The defendants have responded essentially admitting, but not expressly stating, that Norcold's principal place of business was and is in Ohio. Norcold and Thetford blame the plaintiffs for not disclosing Norcold's citizenship when they sought leave to amend their complaint. Norcold and Thetford believe this failure increased their work unnecessarily and caused them to waste their resources. Consequently, they ask that if the Court remands this case, it order the plaintiffs to pay for their reasonable costs and expenses incurred as a consequence of the plaintiffs' delinquency. Alternatively, they ask the Court to reconsider its decision to allow the plaintiffs to amend their pleading to add Norcold as a defendant.

         For its part, Tiffin, the defendant who removed the case, joins in Norcold's and Thetford's request that the Court retain jurisdiction over this case. Citing Freeport-McMoRan, Inc. v. K N Energy, Inc., 498 U.S. 426 (1991), it argues that subsequent events cannot divest this Court of jurisdiction where jurisdiction existed at the time of removal. Decision to Allow Adding Norcold as a Defendant The Court declines to revisit the decision to allow the plaintiffs to add Norcold as a defendant. In making this decision, the Court has considered the equities, including “(1) the plaintiff[s'] motive for seeking joinder, particularly whether the purpose is to defeat federal jurisdiction; (2) the timeliness of the request to amend; (3) whether the plaintiff will be significantly injured if joinder is not allowed; and (4) any other relevant equitable considerations.” Schur v. L.A. Weight Loss Ctrs., Inc., 577 F.3d 752, 759 (7th Cir. 2009).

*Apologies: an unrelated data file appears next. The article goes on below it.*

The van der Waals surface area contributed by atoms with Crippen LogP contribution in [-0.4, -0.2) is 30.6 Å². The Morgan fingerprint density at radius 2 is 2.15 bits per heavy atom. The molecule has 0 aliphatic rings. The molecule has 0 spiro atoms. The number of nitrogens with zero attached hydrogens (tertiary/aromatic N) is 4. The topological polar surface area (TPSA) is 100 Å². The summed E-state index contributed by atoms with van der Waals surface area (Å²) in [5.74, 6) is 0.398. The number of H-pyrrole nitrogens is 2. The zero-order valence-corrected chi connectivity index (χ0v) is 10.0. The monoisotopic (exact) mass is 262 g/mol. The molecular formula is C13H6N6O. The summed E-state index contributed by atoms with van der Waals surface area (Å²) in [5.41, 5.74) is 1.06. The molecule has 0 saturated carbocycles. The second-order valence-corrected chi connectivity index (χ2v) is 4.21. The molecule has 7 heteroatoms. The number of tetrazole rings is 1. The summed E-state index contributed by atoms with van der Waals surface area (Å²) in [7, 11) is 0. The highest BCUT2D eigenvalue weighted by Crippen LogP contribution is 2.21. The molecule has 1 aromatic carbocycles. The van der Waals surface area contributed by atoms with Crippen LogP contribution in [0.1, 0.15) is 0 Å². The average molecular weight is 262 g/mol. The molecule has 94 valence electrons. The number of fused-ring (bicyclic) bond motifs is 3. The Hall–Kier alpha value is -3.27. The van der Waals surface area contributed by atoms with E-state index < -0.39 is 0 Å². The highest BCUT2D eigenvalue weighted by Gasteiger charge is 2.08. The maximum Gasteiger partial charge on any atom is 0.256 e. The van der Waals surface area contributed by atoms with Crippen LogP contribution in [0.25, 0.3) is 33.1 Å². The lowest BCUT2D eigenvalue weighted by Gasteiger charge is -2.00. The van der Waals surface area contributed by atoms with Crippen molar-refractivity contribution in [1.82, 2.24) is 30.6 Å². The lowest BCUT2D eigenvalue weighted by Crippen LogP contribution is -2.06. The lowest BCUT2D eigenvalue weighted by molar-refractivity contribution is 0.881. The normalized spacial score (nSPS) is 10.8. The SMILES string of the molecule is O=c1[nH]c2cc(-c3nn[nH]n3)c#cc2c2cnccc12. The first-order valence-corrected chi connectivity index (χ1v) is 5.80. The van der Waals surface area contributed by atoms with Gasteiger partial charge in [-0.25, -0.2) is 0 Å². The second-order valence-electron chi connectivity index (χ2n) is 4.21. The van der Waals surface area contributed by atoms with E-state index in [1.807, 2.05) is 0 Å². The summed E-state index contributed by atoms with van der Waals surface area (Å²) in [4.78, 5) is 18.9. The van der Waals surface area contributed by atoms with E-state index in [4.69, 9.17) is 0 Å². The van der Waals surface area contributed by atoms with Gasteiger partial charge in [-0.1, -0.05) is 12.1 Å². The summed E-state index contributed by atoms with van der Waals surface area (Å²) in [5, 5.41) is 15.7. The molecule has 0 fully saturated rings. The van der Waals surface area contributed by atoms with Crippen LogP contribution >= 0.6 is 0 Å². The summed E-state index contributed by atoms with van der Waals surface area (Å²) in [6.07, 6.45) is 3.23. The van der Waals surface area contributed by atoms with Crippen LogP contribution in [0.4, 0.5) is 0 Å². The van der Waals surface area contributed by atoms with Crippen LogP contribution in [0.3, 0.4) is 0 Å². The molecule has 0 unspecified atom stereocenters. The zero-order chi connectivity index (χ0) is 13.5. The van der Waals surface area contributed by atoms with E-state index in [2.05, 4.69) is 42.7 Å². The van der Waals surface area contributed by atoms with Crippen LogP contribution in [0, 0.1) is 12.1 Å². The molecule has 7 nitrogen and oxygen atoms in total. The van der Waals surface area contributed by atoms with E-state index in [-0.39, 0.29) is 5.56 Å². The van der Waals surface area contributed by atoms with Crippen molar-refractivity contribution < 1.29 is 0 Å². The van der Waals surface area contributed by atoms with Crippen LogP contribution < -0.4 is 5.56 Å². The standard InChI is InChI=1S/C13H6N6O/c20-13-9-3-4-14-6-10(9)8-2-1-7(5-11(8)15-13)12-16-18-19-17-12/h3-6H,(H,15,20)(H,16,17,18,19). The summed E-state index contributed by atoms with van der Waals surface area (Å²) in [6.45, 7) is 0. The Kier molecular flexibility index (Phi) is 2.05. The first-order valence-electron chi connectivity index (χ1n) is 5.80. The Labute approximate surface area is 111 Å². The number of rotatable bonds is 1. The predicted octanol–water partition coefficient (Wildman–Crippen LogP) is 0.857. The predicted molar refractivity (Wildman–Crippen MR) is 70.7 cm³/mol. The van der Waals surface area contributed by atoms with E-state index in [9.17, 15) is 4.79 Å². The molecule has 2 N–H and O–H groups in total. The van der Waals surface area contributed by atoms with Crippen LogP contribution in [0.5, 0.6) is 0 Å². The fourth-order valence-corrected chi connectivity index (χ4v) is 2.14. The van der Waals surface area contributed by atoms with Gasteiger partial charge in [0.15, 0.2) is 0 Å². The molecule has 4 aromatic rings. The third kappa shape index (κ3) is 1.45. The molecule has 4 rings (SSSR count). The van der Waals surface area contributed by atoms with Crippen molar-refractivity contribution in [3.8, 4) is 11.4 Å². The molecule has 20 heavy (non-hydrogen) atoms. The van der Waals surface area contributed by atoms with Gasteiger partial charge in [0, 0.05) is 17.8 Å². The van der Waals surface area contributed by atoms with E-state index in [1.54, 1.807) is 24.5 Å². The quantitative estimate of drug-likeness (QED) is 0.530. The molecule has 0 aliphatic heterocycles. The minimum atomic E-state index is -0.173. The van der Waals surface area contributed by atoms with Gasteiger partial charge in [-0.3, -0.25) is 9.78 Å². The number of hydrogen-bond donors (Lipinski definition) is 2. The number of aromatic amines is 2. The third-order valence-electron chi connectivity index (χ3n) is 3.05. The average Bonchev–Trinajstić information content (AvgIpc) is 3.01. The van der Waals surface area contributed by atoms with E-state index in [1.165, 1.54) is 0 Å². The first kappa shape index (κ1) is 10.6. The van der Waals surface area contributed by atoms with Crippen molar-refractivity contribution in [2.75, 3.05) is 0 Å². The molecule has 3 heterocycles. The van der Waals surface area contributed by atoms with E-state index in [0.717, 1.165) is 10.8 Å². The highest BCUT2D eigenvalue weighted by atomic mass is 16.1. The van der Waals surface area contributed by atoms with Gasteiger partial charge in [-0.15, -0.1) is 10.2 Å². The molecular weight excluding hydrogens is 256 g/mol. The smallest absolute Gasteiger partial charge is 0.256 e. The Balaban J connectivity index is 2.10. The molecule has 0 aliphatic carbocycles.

This case involves a fire that allegedly began with a defective motor home refrigerator that resulted in the destruction of the entire motor home owned by plaintiff Trumbull Insurance Company's subrogor and stored in a motor home storage facility owned by plaintiff Cincinnati's subrogor. Norcold manufactured the allegedly defective refrigerator and therefore is an entirely appropriate-even indispensable-defendant in this tort action. There is no suggestion the plaintiffs joined it simply to defeat federal jurisdiction or for any other improper purpose.